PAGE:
Neo-Parasyte f (Manga Anthology)

Written & Illustrated byNeo-Parasyte f Asumiko Nakamura, Ema Toyama, Miki Rinno, Lalako Kojima, Kaori Yuki, Banko Kuze, Yuuki Obata, Kashio, Yui Kuroe, Asia Watanabe, Mikimaki, Hikaru Suruga, Hajime Shinjo, Renjuro Kindaichi, and Yuri Narushima

Based on Parasyte by Hitoshi Iwaaki

Published by Kodansha Comics

Suitable for ages 16+

Before I start talking about what we’re all here for—Neo-Parasyte f—I want to share a story. I’ve been a voracious reader my entire memorable life. When eating breakfast, I read every single side of the cereal box (including the ingredient list). Do I care about the hundred different kinds of sugar that’s in there? Of course not. I just love to read. So when I read Neo-Parasyte f for a second time, I was not perturbed in the slightest by having to sit down with it again. When I finished reading it that second time, and still had trouble remembering what in the hell happened during the course of the volume? That’s what really started to trouble me.

Neo-Parasyte f is an anthology published by Kodansha Comics that brings together a multitude of talented artists, giving each a chapter to tell a new story in the Parasyte world. Some of the stories are entertaining, some of them are sad, and others are just plain weird. As I said though, they were mostly forgettable.

What made the entirety of Neo-Parasyte f memory-altering in a bad way was the sense that these stories will not withstand the test of time. That taken apart from their inspiration, they are inconsequential. Sure, there has to be a place for books that are not capable of standing alone. But without the Parasyte world to back it up, Neo-Parasyte f sort of flops. In even a few years it wouldn’t be surprising if the amount of people who have heard of Parasyte dwindles. And Neo-Parasyte f will disappear along with that drop in recognition.

This is a really discouraging fact since Neo-Parasyte f is a very well balanced anthology. There are some chapters, like “The Lost Prince,” by Miki Rinno that are extremely well rounded. In this chapter, a young girl named Yuki is infected with a parasite while in the hospital. She immediately recovers from whatever her ailment is and runs home. She dubs the parasite a prince when he saves her from a deadly fall. While Yuki sleeps, the parasite reads her shojo manga (series marketed towards teen girls that focus on romance) and adapts his personality to better please her. As the chapter continues, Yuki eventually finds out that her best friend (Riko) is also parasitized, and has been stalking her. Riko killed Yuki’s entire family, and also kills her crush. This drives Yuki to the edge of her sanity, at which point she allows her parasite to take over her brain completely. What starts as a light-hearted comedy of a chapter ends in brutal revelation and sorrow. The rest of the stories in Neo-Parasyte f balance out the book as a whole in a similar fashion. Some are light-hearted, like the chapter where two parasites cook a recipe from a cookbook and have an epiphany about the human race. Others are dark and brooding like the story involving a selfish girl who ruthlessly pursues her love interest and is eventually killed for it by a parasite.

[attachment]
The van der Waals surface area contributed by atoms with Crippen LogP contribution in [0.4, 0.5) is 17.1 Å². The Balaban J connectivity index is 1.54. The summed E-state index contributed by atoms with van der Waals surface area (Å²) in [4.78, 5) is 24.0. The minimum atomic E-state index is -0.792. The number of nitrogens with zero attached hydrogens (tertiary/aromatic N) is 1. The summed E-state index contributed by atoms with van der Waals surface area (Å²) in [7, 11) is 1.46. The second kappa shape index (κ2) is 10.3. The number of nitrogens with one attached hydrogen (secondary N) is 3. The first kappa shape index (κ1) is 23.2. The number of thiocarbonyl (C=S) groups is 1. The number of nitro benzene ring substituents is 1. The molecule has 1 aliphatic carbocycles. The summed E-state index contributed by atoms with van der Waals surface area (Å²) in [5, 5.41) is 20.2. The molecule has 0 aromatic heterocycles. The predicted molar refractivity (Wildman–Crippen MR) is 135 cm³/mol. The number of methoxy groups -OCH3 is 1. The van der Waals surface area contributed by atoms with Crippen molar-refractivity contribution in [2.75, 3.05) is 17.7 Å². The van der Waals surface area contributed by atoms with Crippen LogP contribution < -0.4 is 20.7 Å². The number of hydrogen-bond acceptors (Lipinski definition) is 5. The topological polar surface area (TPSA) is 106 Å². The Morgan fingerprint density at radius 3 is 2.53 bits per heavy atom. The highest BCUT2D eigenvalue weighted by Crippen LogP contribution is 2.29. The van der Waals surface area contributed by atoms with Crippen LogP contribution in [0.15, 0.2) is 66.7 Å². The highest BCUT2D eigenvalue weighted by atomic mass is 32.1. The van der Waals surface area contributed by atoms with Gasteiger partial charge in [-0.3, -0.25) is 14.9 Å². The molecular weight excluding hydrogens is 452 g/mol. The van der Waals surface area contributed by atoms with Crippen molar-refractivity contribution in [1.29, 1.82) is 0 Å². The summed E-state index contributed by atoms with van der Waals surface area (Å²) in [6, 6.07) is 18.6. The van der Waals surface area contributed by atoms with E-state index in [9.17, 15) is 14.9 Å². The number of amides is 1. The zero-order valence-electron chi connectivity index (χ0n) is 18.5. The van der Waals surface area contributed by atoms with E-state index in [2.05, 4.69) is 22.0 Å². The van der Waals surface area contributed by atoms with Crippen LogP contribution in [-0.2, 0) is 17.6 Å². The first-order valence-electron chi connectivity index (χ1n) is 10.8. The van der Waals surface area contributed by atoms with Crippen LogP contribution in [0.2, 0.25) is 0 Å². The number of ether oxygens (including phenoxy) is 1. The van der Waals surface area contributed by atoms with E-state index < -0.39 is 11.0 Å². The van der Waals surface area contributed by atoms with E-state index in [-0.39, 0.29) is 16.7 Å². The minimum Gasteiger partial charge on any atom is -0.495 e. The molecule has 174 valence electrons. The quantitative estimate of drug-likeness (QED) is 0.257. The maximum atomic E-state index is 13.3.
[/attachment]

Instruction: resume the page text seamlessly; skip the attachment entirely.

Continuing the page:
The art in Neo-Parasyte f is equally balanced. All 15 artists in the anthology have slightly differing styles, which meant my eyes never got bored. The size of the volume is also a great benefit. For $13.99 there are almost 300 pages of material. The height and width of the book are slightly larger than the average manga, which is an enjoyable change. And the color artwork on the cover is a semi-watercolor style with a matte feel to it, so from the exterior it looks and feels expensive.

One other negative about Neo-Parasyte f that I need to mention however, is that the book is slightly less enjoyable if you aren’t already familiar with Parasyte. I have never read the original manga, or watched the anime series. It didn’t prevent me from having a good time reading the anthology, since most of the canon you can pick up pretty easily in the stories. Because of this, I won’t deduct any points from my score, but I still wanted to point it out since there are some inside jokes and references that went over my head.

I went into reading Neo-Parasyte f with a positive attitude. Even though I knew next to nothing about Parasyte, the anthology still piqued my interest. And I wanted to cover it for the Parasyte fans we might have lurking around here at Dread Central. However, after doing my due diligence and reading Neo-Parasyte f a second time, I’m just left feeling disheartened. While categorically, Neo-Parasyte f is a very successfully executed anthology, it fell a little flat in the area of longevity. After two reads, I still struggled to remember specific examples of chapters, and had to flip back through the book just to explain the good ones. Even still, for the price, Neo-Parasyte f is well worth it. Fans of the existing Parasyte universe will especially love the chance to delve back into the terrifying—yet hilarious—world of hosts and their parasites.

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